Ash eruption at the volcano’s summit increased in intensity Tuesday, with an ash cloud spewing as high as 12,000 feet above sea level, according to the USGS.
Ashfall and air pollution associated with a volcanic eruption have been reported as far as 18 miles downwind of Kilauea in Pahala.
Summary of #HVO #Kilauea VAN/VONA: Ash eruption at summit has increased in intensity. NWS radar & pilot reports show top of the ash cloud is as high as 10,000-12,000 feet above sea level. Ashfall and vog has been reported in Pahala (18 mi downwind). #KilaueaErupts pic.twitter.com/ChzRdu0Ch7— USGS Volcanoes🌋 (@USGSVolcanoes) May 15, 2018
A red warning means a "major volcanic eruption is imminent, underway or suspected with hazardous activity both on the ground and in the air," the USGS said.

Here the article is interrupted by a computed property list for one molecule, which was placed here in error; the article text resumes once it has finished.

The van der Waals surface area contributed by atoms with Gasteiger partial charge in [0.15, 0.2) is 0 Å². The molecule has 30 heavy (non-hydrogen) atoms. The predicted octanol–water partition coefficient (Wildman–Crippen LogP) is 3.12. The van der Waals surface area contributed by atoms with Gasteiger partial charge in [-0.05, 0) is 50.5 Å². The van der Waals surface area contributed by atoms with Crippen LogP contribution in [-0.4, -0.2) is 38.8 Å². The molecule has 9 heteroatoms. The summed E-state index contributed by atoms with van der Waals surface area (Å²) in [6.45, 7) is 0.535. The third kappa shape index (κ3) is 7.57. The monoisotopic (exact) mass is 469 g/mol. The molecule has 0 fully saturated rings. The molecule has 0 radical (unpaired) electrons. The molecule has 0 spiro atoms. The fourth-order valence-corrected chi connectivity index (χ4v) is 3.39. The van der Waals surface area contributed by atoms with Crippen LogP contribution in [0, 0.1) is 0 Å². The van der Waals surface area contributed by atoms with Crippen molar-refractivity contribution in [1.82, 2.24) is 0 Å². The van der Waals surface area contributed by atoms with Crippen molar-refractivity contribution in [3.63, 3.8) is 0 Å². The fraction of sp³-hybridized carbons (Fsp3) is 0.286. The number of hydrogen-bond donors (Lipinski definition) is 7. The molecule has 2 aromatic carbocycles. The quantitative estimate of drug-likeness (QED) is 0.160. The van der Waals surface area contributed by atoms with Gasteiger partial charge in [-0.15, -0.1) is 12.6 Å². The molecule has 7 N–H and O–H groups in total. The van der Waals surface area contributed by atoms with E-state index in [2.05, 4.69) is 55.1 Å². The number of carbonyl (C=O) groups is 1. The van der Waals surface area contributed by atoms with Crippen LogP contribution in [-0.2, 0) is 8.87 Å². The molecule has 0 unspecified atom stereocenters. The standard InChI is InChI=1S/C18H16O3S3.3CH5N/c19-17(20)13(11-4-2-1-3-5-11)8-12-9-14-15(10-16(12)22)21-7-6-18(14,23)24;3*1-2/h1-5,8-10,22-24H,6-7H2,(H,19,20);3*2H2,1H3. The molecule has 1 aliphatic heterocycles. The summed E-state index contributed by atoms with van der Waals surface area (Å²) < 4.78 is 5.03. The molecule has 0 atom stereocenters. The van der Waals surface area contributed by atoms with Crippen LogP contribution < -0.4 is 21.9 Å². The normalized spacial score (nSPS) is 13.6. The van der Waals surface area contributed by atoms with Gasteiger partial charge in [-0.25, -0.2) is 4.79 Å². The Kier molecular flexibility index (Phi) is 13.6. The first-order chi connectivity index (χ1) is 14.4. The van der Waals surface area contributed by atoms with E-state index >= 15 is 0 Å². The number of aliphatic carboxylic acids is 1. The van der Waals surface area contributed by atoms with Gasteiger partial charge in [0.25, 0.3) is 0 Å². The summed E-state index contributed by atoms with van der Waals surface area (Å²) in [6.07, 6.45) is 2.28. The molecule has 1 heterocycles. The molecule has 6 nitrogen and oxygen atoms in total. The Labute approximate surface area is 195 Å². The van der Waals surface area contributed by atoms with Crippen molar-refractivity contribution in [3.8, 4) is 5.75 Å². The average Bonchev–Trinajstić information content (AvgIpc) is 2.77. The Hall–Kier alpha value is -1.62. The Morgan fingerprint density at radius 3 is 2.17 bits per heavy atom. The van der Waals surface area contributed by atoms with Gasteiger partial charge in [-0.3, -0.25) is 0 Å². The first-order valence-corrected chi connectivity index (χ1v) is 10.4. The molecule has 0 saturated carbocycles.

"At any time, activity may become more explosive, increasing the intensity of ash production and producing ballistic projectiles near the vent," the agency tweeted.
USGS declares "Red/Warning" for Hawaii's Kilauea Volcano.https://t.co/7SkX0paOQx— Breaking News (@BreakingNews) May 15, 2018
"At any time, activity may become more explosive, increasing the intensity of ash production and producing ballistic projectiles near the vent."
The eruption on Kilauea began more than a week ago and has forced thousands of people from their homes, destroyed nearly 40 structures, including dozens of homes, and created 18 fissures in the ground surrounding the volcano.
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Lava has inundated almost 120 acres and damaged 50 utility poles.
Hawaii authorities are warning residents in areas around the volcano to be prepared to evacuate with little or no advanced warning.